[ETHER DOME, Massachusetts General Hospital, Boston, Massachusetts]

   More than a century-and-a-half ago, in the operating theater on the top floor of the MGH’s Bulfinch Building, now known as the Ether Dome, one of the greatest moments in medicine occurred.

On Oct. 16, 1846, William T.G. Morton, a Boston dentist, demonstrated the use of ether during surgery, ending the indescribable pain — and the overwhelming dread — that had been associated
with the surgeon’s knife.

The most recent renovation of the Ether Dome, which was designated a National Historic Site in 1965, and, with the Bulfinch Building, added to the roster of National Historic Landmarks in 1971, was accomplished by architects and designers who relied on historical documents and photos as well as clues from the current room. Early daguerreotype images of the room show that the original floor was made of wooden strips approximately five inches wide, which were replaced with concreteas part of a 1930s overhaul focused on bringing the site up to safety and fire codes. The cork floor seen in recent years has now been replaced with five-inch wide oak floor boards replicating the original pattern.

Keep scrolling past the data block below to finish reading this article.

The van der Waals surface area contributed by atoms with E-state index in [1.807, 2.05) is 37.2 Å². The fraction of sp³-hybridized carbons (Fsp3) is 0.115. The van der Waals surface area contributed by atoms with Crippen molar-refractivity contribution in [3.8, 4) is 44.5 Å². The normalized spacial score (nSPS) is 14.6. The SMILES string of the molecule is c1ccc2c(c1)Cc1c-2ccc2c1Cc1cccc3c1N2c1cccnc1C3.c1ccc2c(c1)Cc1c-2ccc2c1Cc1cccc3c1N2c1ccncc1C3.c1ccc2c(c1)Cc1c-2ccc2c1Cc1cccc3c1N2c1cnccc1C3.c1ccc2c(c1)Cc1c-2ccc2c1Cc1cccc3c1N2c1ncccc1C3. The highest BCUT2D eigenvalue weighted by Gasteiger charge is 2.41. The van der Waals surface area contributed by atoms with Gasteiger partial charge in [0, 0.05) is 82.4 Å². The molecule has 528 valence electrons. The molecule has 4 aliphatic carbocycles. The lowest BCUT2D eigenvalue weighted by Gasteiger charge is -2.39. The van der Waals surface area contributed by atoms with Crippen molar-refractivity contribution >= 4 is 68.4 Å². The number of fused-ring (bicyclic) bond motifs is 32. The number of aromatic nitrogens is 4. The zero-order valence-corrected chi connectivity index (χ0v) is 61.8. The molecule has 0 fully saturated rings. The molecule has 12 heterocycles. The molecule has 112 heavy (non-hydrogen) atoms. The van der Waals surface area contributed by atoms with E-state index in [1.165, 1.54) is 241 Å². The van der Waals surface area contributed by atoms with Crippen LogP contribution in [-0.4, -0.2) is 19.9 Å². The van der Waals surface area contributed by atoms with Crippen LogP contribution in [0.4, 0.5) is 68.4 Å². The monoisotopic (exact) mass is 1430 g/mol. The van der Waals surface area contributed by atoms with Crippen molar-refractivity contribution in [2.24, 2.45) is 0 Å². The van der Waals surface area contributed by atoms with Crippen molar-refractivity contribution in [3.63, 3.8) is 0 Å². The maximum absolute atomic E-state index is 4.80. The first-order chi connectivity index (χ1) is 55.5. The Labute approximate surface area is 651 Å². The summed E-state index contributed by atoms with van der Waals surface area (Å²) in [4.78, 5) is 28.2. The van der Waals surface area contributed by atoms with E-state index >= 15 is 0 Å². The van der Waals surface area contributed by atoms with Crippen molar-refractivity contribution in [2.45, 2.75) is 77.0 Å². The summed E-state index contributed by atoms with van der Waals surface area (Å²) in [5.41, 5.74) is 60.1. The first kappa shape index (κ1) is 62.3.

Above: Exterior view of the Bulfinch Building with its distinctive Ether Dome. Right: The historic Ether Dome, which is still used for lectures.

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